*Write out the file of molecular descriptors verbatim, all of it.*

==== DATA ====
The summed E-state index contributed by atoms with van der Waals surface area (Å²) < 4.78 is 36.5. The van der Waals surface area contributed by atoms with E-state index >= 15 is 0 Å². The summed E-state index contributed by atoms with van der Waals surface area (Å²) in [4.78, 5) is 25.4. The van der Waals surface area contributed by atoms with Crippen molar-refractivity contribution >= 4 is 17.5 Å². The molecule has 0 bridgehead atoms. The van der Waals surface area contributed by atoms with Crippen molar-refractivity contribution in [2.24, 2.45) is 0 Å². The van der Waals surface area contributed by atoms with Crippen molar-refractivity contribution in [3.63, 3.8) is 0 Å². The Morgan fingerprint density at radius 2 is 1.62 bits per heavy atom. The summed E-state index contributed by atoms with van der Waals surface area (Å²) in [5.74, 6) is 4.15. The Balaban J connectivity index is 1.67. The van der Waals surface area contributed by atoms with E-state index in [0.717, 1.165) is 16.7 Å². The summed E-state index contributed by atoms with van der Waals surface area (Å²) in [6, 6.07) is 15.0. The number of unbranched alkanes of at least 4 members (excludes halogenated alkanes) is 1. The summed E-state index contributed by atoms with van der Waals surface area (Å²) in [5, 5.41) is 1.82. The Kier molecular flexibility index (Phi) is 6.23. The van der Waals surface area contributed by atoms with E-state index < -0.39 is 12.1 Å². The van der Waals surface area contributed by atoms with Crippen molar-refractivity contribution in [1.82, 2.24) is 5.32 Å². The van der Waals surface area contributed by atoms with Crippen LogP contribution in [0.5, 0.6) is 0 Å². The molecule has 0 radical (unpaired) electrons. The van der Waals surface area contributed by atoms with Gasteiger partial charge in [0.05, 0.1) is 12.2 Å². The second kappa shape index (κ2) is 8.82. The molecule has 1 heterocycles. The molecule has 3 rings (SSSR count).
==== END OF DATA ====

The summed E-state index contributed by atoms with van der Waals surface area (Å²) < 4.78 is 36.5. The van der Waals surface area contributed by atoms with E-state index >= 15 is 0 Å². The summed E-state index contributed by atoms with van der Waals surface area (Å²) in [4.78, 5) is 25.4. The van der Waals surface area contributed by atoms with Crippen molar-refractivity contribution >= 4 is 17.5 Å². The molecule has 0 bridgehead atoms. The van der Waals surface area contributed by atoms with Crippen molar-refractivity contribution in [2.24, 2.45) is 0 Å². The van der Waals surface area contributed by atoms with Crippen molar-refractivity contribution in [3.63, 3.8) is 0 Å². The Morgan fingerprint density at radius 2 is 1.62 bits per heavy atom. The summed E-state index contributed by atoms with van der Waals surface area (Å²) in [5.74, 6) is 4.15. The Balaban J connectivity index is 1.67. The van der Waals surface area contributed by atoms with E-state index in [0.717, 1.165) is 16.7 Å². The summed E-state index contributed by atoms with van der Waals surface area (Å²) in [6, 6.07) is 15.0. The number of unbranched alkanes of at least 4 members (excludes halogenated alkanes) is 1. The summed E-state index contributed by atoms with van der Waals surface area (Å²) in [5, 5.41) is 1.82. The Kier molecular flexibility index (Phi) is 6.23. The van der Waals surface area contributed by atoms with E-state index < -0.39 is 12.1 Å². The van der Waals surface area contributed by atoms with Crippen molar-refractivity contribution in [1.82, 2.24) is 5.32 Å². The van der Waals surface area contributed by atoms with Crippen LogP contribution in [0.5, 0.6) is 0 Å². The molecule has 0 radical (unpaired) electrons. The van der Waals surface area contributed by atoms with Gasteiger partial charge in [0.05, 0.1) is 12.2 Å². The second kappa shape index (κ2) is 8.82. The molecule has 1 heterocycles. The molecule has 3 rings (SSSR count).